Banco De Gaia

Not only skilled with the recording studio and synthesisers, Toby Marks is also a versatile live musician. One senses a rock and roll heart beating in the middle of it all, and that puts a certain distance between Banco De Gaia and the synthetic panoramas of comparable electronic acts.

artist:
Banco De Gaia

country of origin:
UK

style(s):
Ethno-ambient, ethno-techno, ambient dub, psyambient

decades active:
90's - 10's

essential releases:

  • Maya: 20th Anniversary Edition (1994, Disco Gecko)
  • Last Train To Lhasa (1995, Six Degrees)
  • Big Men Cry (1997, Six Degrees)
  • Magical Sounds Of Banco de Gaia (1999, Six Degrees)
  • Ten Years (2002, Six Degrees)
  • Ollopa: Apollo Remixed (2013, Disco Gecko)

Reviewed by Mike G

Masterminded by one Toby Marks, Banco De Gaia is often aligned with a family of sample-heavy, psychedelic, ethnically-flavoured ambient dub acts that appeared in the 90's including Loop Guru and Sounds From The Ground. The basic approach of ambient dub is looping, stretching and echoing a track's component parts ("redubbing" it) over long distances, grounding it with fat basslines and slow, chunky breakbeats and reggae patterns.

But while Banco De Gaia has been a general influence on the many exotic variations of ethno-techno-trance-dub, his own music is not so easy to pigeonhole. Not only skilled with the recording studio and synthesisers, Marks is also a versatile live musician. One senses a rock and roll heart beating in the middle of it all - inspired as much by progressive rockers like Pink Floyd as by the sounds of Jamaica or classic European ambient - and that puts a certain distance between Banco De Gaia and the synthetic panoramas of comparable electronic acts. What's more, it really is madly eclectic music. The grooves of hip hop, the simplicity of acid house and the looseness of jazz have all been crucial elements in Marks' music at some point. His more uptempo excursions are well suited to the dancefloor, as anyone who has witnessed his incendiary live performances could tell you.

90's classics

Although still recording and performing today, Banco De Gaia's creative heydey remains the 1990's during which he released an unbroken sequence of four superb and influential albums.

While the earliest albums boast some outstanding individual tracks - the often excellent Maya (1994) being the best among them - Banco's fourth album Last Train To Lhasa (1995) is the first time Marks completely ties together the disparate elements that were still coalescing on previous releases. It's a brilliant kaleidoscope of global beats and flavours, expertly arranged and stitched together with surreal sound-effects interludes ala Pink Floyd. There has always been an element of political awareness in his music and on Lhasa it's the Chinese occupation if Tibet, which on several tracks lends an extra poignancy. "China Clouds Not Mountains" literally aches with a sad, beautiful melody played on what sounds like a hammer dulcimer. Still, the album's busy poly-rhythms and rich melodies are often joyful, too.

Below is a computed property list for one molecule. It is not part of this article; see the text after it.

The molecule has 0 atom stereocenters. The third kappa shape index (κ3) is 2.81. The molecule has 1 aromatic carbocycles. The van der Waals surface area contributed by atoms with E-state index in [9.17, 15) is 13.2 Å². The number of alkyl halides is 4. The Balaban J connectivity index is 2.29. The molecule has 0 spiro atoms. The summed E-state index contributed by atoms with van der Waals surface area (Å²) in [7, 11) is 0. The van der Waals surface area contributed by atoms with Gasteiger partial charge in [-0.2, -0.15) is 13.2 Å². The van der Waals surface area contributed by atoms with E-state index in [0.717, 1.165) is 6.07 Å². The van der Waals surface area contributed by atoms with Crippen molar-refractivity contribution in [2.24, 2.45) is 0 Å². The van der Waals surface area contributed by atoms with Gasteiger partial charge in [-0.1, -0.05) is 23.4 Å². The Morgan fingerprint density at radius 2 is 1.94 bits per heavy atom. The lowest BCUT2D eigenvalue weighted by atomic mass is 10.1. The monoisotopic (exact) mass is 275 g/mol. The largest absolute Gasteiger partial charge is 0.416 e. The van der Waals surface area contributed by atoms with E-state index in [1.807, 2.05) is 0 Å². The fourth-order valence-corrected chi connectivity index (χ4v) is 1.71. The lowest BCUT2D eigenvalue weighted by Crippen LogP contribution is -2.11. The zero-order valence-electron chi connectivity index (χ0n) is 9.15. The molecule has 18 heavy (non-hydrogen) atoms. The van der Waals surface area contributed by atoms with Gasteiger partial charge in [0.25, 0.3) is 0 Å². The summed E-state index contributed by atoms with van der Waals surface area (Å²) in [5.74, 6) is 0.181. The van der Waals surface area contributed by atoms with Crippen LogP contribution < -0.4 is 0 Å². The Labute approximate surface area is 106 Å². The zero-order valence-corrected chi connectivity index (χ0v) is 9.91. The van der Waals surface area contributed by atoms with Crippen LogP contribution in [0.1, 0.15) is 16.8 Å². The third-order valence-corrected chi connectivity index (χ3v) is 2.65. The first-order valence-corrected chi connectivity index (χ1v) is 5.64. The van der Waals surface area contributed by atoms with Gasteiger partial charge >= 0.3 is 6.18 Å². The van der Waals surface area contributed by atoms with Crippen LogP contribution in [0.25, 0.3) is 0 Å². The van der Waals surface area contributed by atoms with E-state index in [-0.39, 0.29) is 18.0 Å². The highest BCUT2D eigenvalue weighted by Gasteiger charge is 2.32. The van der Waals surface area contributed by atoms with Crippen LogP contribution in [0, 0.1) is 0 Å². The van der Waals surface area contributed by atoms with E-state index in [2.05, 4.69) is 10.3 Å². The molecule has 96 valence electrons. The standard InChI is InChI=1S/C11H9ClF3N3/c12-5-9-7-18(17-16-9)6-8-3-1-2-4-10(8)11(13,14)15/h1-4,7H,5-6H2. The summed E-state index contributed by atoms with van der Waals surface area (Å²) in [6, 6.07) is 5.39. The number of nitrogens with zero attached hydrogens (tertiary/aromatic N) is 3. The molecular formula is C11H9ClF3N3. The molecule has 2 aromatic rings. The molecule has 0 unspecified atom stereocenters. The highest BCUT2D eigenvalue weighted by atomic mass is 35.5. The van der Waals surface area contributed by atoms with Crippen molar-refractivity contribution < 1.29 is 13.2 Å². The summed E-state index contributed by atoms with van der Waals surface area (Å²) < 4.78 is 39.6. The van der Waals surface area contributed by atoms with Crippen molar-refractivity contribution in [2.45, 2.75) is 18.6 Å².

Quite different but equally as good is Big Men Cry (1997), Banco's most tribal album which boasts a looser sound and a darker, more intense exploration of percussive rhythms in its first half. The second half gets into more atmospheric ambient territory, highlighted by the spine-tingling prog epic "Star Station Earth". The Magical Sounds Of Banco De Gaia (1999), despite its silly name, is an imaginative and quirky collection of tuneful grooves and passages of pretty ambience. 10 Years (2002) is a double album compilation that's carefully compiled and highly recommended for newcomers, with an uptempo first disc balanced by a second that's more on the ambient tip.

The 2000's and beyond

Banco De Gaia's catalogue nearly disappeared from the face of the earth in the late 1990's after the original record company went bust. Eventually he was able to buy the rights back to his own music and during the 2000's North American label Six Degrees re-released most of his back catalogue, followed later by his own label Disco Gecko with another round of re-releases.

As for new material since the 1990's, Marks has released the occasional new album at a time when many artists were thriving in Banco De Gaia's wake, especially exponents of ethno-ambient and the chilled global exotica that's come out the psytrance and dub scenes. Which, perversely, is one reason why more recent Banco albums haven't had the same freshness or cut-through, including the 2013 release Apollo. How do you stand out in an overcrowded bazaar of artists working same genre, some of who may be offering wares - gulp - better than yours?

Cue Ollopa: Apollo Remixed (2013), an inspired creative decision by Marks to collaborate with some of the best electronic and downtempo talents of the generation that followed him. Downbeat psychedelic maestro Tripswitch reworks "Acquiescence", formerly a pleasant meeting of strings and operatic vocal, and turns it into a slow, hypnotic widescreen groove with intoxicating Arabic aromas. New Zealand duo Deep Fried Dub jettisons the unexciting rock drums of "Oriea" for a tight, crunching dub beat guaranteed to induce serious head nodding. And on it goes, nine remixes in all, most of them stellar. The odd one out - in terms of genealogy - is hippie techno outfit System 7 whose two members, Steve Hillage and Miquette Giraudy, have a resume that pre-dates Banco de Gaia by decades. Here they deliver a sparkling remix of "For Such A Time", adding spiraling bell-like melodies and an absolutely thumping poly-rhythm.

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